State of California Intellectual Property
Intellectual property (IP) is a legal term that refers to creations of the mind, including an idea, invention or process. Common examples include software, discoveries, words, phrases, symbols, designs and logos. Original written works are considered IP because they are subject to copyright. The four main types of IP are copyrights, patents, trademarks and service marks, and trade secrets.
In response to two BSA audits, the California Legislature determined that state agencies and departments were not doing enough to manage and protect potentially valuable intellectual property resources. Consequently, the Legislature adopted a statutory scheme that created the State of California’s first IP program.
As of 2012, DGS was given the authority to help state agencies and departments manage and protect their intellectual property assets. Not only is it the law, but appropriately managing intellectual property benefits governmental entities and helps avoid unnecessary legal battles associated with the improper use of IP.
A critical element of this statutory program is the establishment of a database that tracks the various forms of IP owned by state agencies and departments. This database includes information about the nature and extent of state-owned IP assets.
In an effort to achieve full transparency, this database allows members of the public to review state IP holdings by type of IP, state agency, funding sources, and similar critical information. Members of the public can generate a variety of reports from this database, which will be regularly updated by DGS-OLS staff. Visitors to the DGS IP web portal are encouraged to view the database in order to obtain important information about state-owned intellectual property.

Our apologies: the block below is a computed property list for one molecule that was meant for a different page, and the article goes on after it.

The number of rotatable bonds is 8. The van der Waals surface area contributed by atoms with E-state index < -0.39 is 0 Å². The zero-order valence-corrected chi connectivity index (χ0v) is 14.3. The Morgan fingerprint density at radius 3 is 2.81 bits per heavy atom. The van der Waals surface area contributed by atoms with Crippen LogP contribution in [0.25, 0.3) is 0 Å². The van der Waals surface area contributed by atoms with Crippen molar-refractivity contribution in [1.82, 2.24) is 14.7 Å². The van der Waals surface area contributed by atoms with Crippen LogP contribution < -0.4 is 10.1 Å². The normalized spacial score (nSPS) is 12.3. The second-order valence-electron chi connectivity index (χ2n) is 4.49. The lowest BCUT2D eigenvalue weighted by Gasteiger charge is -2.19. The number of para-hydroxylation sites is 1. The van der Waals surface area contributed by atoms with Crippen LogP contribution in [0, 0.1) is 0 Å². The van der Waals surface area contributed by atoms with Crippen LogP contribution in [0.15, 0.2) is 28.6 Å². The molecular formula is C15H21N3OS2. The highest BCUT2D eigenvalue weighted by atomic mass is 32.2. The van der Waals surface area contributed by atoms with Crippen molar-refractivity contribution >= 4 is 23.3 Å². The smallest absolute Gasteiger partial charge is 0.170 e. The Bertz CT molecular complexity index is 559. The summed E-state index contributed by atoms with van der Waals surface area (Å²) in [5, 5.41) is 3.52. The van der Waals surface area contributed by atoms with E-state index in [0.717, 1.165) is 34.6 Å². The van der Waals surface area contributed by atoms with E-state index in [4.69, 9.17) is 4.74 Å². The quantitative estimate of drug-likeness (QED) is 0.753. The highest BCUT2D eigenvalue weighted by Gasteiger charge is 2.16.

This intellectual property database is not intended to be exhaustive. A failure to list an IP resource in the database does not constitute a waiver of the State of California’s ownership of any intellectual property asset.
Business and Professions Code section 17533.6(a) provides: “[I]t is unlawful for any person, firm, corporation, or association that is a nongovernmental entity to use a seal, emblem, insignia, trade or brand name, or any other term, symbol, or content that reasonably could be interpreted or construed as implying any federal, state, or local government, military veteran entity, or military or veteran service organization connection, approval, or endorsement of any product or service, including, but not limited to, any financial product, goods, or services, by any means, including, but not limited to, a mailing, electronic message, Internet Web site, periodical, or television commercial disseminated in this state…” Learn more…